Researchers in the Rwandan section of the Virunga mountain range in central Africa have recently published the results of a two-year study of female wild mountain gorillas that presents some very surprising findings:
It’s true: a team of researchers led by Dr. Cyril Grueter of the University of Western Australia observed female gorillas engaging in a wide range of lesbian sex acts. Homosexuality has been widely reported in male primates, but significantly fewer studies have been dedicated to females (typical). Although lesbian gorilla activity is not entirely unheard of, this is the first time data on the subject has been officially published and available for analysis. Over a two-year period, 18 of the 22 female gorillas observed by the team performed sexual acts with other females. These sexual acts included “genital rubbing,” “genital closeness,” “mating calls during intercourse,” “arguing at brunch,” “listening to Tegan and Sara records,” “adopting cats” and of course the age-old classic, “making out for male attention.”
Dr. Grueter reports that he believes female gorillas engaged in sexual acts with each other primarily as a response to male rejection, but also as a response to sexual excitement after witnessing other gorillas having sex and/or to attract males. Apparently, about a quarter of the encounters Grueter witnessed involved at least one lady-gorilla that had engaged in heterosexual sex either the day before or after. This observation led him to conclude that same-sex attraction in gorillas probably had nothing to do with sexuality (just like human women!).
“Our main conclusion is that it’s purely sexual behaviour,” Grueter told the Daily Mail Australia. “They can easily shift from preference; It’s not necessarily that they have same-sex orientation.” While the study found that female gorilla sexuality (like female human sexuality) is more “flexible” than that of males, it also repeatedly determined that such activity was mainly as a response to frustration about the lack of interested heterosexual mates. Astonishingly, Dr. Grueter is not the same guy who interviewed Cara Delevingne for Vogue.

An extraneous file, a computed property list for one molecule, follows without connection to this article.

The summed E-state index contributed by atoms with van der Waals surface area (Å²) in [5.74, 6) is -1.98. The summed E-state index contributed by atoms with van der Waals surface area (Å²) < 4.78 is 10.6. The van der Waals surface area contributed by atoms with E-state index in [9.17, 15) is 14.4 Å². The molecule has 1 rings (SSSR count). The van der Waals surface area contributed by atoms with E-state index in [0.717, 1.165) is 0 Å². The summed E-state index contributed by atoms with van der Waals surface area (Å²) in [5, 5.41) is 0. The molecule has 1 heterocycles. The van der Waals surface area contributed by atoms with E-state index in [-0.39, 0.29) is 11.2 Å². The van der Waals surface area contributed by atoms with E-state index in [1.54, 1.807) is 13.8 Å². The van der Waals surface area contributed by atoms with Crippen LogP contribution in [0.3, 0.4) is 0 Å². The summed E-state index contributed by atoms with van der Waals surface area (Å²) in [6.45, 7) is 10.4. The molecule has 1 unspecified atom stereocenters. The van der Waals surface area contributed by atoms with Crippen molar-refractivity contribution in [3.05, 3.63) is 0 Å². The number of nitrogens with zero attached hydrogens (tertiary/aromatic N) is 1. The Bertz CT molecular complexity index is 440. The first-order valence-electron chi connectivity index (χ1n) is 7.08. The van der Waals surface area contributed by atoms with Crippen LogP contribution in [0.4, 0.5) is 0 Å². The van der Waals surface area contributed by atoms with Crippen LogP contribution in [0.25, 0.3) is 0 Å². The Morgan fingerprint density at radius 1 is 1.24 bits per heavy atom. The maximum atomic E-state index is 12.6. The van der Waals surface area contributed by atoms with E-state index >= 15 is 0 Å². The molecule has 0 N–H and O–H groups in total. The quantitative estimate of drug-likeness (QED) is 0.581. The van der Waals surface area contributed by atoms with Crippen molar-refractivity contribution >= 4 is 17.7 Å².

Male gorillas were also spotted having strong opinions about the lesbians in their midst. While some male gorillas seemed indifferent to the hotbed of lesbian activity taking place, other dominant males would aggressively interrupt. The male gorillas were often observed asking the two ladies if they’d like some company, if they’d be willing to let him watch, which one of them was “the man,” or how they knew they were gay; maybe they just hadn’t met the right dominant male yet? Possibly due to this invasion of privacy, the study reports that “…there was also a tendency for such copulations to take place in secluded places with dense vegetation.”
While the results of this study are very exciting, they also raise some important questions. Is sexual attraction the same for primates as it is for humans, or is Dr. Grueter right and the whole thing has been a ploy for male attention? Why did lesbian gorilla sex have to be discovered by a white guy with a goatee? Is this why they never found a mate for Koko? If there are any female gorillas reading this, we would appreciate some answers.